Video: Karim Sadjadpour Sees 'Plenty of Room for Cooperation' Between US and Iran
Nicholas Burns (R) speaks with Karim Sadjadpour (2nd from R) at the Aspen Ideas Festival on July 2, 2015. Gen. David Petraeus (L) and Vali Nasr (R) also took part in the panel. (2 min., 16 sec.)
Now that Iran and the P5+1 powers have reached a deal on Iran’s nuclear program, what does the future of Iran-U.S. relations look like? Karim Sadjadpour, a senior associate with the Middle East program at the Carnegie Endowment for International Peace, will join Amb. Frank Wisner to discuss the strategic implications of the deal at an Asia Society Policy Institute event on July 22 in New York. Sadjadpour recently shared his insights on Iran-U.S. relations during a July 2 panel at the Aspen Ideas Festival. Excerpts from his remarks are presented below.
On tactical cooperation and strategic potential in U.S.-Iran relations:
I think that there’s two quotes from Henry Kissinger that wonderfully capture U.S. policy dilemmas vis-à-vis Iran. Kissinger said, “There are few nations in the world with whom the United States has more common interests and less reasons to quarrel than Iran.” But “Iran has to decide whether it’s a nation or a cause.” And the reality is that since 1979 the U.S. and Iran have actually had numerous common interests. There was the Soviet Union, there was Saddam Hussein, there was the Taliban, al-Qaeda, and now ISIS. And there have been moments of tactical cooperation, but that strategic enmity has endured.
I think precisely for the reason that General [David] Petraeus was talking about, one of the other paradoxes of Iran is that the most powerful Iranian officials are inaccessible and the most accessible Iranian officials aren’t powerful. So Javad Zarif, who is the Iranian foreign minister, studied not far from here at the University of Denver, and he shows up in Davos. [General] Qasem Soleimani doesn’t show in Davos. He shows up in Tikrit, and in Damascus.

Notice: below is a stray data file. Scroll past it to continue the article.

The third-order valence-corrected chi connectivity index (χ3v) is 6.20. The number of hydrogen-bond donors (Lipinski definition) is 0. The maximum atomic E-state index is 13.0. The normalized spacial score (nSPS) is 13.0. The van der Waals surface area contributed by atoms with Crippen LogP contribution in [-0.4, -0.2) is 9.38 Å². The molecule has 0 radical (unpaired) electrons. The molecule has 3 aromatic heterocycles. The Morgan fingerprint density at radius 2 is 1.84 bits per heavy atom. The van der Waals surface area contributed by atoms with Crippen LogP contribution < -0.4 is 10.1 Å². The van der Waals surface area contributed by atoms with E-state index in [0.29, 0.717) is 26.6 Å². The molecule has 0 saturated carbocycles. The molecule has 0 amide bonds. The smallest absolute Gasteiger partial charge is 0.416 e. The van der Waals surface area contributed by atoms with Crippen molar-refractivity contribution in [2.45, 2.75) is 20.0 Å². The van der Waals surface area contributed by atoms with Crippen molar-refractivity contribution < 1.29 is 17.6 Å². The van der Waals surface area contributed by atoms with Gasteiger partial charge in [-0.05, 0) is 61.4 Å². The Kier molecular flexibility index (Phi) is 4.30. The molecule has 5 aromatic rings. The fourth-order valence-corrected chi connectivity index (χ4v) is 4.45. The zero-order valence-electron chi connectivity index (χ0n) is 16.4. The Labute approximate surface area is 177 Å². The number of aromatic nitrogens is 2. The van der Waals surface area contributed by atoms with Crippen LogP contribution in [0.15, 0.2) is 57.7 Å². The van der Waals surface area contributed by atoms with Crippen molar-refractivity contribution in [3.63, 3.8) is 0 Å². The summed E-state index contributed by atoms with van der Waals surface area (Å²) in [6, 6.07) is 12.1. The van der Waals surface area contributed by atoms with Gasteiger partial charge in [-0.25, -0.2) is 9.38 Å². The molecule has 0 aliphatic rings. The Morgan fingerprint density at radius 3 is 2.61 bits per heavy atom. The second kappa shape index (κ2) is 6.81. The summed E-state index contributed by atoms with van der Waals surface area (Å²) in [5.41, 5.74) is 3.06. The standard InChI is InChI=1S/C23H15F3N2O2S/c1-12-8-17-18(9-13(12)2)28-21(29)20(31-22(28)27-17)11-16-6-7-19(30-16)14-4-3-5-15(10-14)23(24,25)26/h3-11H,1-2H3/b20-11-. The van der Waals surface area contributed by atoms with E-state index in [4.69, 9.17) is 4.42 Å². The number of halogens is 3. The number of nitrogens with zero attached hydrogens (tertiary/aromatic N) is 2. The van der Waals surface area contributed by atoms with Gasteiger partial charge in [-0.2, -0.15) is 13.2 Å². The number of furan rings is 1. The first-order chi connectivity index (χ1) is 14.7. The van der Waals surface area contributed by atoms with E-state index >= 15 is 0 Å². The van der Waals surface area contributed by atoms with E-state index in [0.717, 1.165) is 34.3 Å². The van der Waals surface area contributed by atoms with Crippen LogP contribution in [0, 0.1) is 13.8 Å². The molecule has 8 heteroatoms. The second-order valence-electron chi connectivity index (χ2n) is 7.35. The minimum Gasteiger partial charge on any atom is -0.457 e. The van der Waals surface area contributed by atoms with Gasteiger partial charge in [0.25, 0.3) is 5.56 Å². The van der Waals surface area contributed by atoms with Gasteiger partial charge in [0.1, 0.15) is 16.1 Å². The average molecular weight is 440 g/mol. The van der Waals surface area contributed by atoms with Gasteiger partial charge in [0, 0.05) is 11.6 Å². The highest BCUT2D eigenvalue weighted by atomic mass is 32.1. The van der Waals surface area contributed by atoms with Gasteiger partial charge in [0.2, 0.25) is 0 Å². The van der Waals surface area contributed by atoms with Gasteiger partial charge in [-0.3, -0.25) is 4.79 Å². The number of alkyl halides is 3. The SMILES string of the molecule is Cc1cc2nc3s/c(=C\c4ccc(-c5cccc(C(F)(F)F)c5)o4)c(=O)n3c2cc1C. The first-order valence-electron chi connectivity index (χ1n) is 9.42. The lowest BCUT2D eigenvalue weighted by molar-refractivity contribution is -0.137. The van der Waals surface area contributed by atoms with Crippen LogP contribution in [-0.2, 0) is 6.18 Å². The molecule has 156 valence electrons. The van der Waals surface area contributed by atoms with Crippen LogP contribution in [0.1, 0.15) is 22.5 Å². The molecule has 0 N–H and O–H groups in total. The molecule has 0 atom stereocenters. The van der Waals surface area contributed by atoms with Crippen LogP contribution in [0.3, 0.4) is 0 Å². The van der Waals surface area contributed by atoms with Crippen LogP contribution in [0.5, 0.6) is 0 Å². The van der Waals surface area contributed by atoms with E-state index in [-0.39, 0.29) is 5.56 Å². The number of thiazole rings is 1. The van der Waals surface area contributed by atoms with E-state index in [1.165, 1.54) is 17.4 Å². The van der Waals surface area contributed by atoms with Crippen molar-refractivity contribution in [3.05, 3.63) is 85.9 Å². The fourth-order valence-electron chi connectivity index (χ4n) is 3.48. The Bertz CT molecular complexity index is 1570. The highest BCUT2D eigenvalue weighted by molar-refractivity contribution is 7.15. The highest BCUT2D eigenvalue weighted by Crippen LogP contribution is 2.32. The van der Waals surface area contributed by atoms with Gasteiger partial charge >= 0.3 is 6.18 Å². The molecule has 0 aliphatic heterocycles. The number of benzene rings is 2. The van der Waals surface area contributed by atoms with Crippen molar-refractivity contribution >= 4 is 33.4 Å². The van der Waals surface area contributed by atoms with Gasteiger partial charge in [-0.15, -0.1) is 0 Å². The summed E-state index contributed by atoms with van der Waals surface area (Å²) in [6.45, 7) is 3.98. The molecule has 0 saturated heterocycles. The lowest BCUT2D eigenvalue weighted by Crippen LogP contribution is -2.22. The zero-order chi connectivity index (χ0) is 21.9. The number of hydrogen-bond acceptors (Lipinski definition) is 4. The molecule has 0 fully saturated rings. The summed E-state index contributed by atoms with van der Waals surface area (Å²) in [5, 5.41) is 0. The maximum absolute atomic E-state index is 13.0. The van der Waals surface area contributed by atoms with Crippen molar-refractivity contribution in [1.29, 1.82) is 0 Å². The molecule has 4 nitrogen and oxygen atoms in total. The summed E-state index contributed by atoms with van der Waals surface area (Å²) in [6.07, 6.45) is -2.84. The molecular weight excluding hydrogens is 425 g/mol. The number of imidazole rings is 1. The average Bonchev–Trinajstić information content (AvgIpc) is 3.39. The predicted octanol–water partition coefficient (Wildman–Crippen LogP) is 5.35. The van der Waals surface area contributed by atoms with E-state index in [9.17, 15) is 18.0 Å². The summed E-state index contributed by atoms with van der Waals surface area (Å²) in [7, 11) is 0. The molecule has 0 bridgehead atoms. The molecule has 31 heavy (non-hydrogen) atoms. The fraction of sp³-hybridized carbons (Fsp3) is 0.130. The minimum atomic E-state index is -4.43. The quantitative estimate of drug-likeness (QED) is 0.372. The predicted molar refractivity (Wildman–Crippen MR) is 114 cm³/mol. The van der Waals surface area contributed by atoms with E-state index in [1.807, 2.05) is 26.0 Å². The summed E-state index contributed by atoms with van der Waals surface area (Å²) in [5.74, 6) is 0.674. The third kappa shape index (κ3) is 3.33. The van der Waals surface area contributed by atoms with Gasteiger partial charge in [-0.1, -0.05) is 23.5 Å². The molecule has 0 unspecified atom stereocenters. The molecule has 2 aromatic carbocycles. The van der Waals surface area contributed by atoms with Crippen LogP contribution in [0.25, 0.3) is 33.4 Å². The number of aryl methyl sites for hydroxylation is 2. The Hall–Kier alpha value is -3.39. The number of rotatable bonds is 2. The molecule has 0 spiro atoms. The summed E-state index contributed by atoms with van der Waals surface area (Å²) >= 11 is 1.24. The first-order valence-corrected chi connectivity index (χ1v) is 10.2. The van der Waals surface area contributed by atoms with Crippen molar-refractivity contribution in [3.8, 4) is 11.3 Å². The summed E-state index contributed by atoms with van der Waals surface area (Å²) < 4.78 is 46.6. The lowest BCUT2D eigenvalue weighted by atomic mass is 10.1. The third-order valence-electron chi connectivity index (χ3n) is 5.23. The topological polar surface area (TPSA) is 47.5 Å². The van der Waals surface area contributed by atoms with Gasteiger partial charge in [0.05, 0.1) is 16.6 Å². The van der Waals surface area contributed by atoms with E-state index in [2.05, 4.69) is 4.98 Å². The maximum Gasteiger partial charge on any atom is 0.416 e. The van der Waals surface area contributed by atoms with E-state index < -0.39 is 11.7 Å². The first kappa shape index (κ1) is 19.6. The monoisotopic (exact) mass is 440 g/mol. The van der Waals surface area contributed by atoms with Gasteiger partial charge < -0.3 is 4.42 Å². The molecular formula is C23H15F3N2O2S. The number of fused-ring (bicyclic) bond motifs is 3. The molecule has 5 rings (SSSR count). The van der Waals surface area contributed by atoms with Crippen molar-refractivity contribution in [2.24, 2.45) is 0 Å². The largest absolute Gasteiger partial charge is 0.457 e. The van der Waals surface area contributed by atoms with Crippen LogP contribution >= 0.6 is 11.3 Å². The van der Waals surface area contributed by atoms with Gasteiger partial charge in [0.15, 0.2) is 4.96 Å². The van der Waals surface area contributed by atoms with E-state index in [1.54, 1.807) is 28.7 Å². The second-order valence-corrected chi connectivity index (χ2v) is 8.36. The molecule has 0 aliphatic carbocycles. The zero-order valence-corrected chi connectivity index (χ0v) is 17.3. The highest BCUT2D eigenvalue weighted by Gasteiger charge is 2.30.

I think that when and if Iran starts to see itself as a nation-state, to prioritize its national interests and economic interests, there’s plenty of room for cooperation between the U.S. and Iran. But as long as Iran continues to see itself as a revolutionary cause in opposition to U.S. influence, in opposition to Israel’s existence — this is something I work [on] a lot with members of Congress, something which animates them about Iran: Iran’s Holocaust denial, its support for groups like Hezbollah, Hamas. As long as those Iranian policies remain, I think at most we’re going to be able to have tactical cooperation, but it’s not going to turn into something more strategic and enduring.
On Washington’s rationale for patient engagement:
Our engagement with Iran, dialoguing with Iran shouldn’t be considered a gift to the regime. It’s not because we like them. In fact, these hardline elements in Iran really don’t want to be engaged. They’ve thrived in isolation. Enmity towards the United States has become an inextricable part of their identity, and I think by continuing to engage them, if they don’t reciprocate, you expose the fact that the problem lies in Tehran more than Washington.
On economic integration and Iranian politics:
I think it’s also important to talk about Iran not as a nuclear program with 80 million people, but Iran as 80 million people with a nuclear program. The paradox of Iran is a regime whose hardline elements have sought to emulate North Korea and a society which really aspires to be like South Korea. They want to be integrated; they want to be economically prosperous. And I think if this deal happens, and it helps to re-integrate Iran politically into the global economy, that will empower those more moderate forces in Iran, at least over the medium and long term, and potentially weaken some of these hardline forces that have really thrived in isolation the same way Kim Jong-Un and Fidel Castro have thrived in isolation.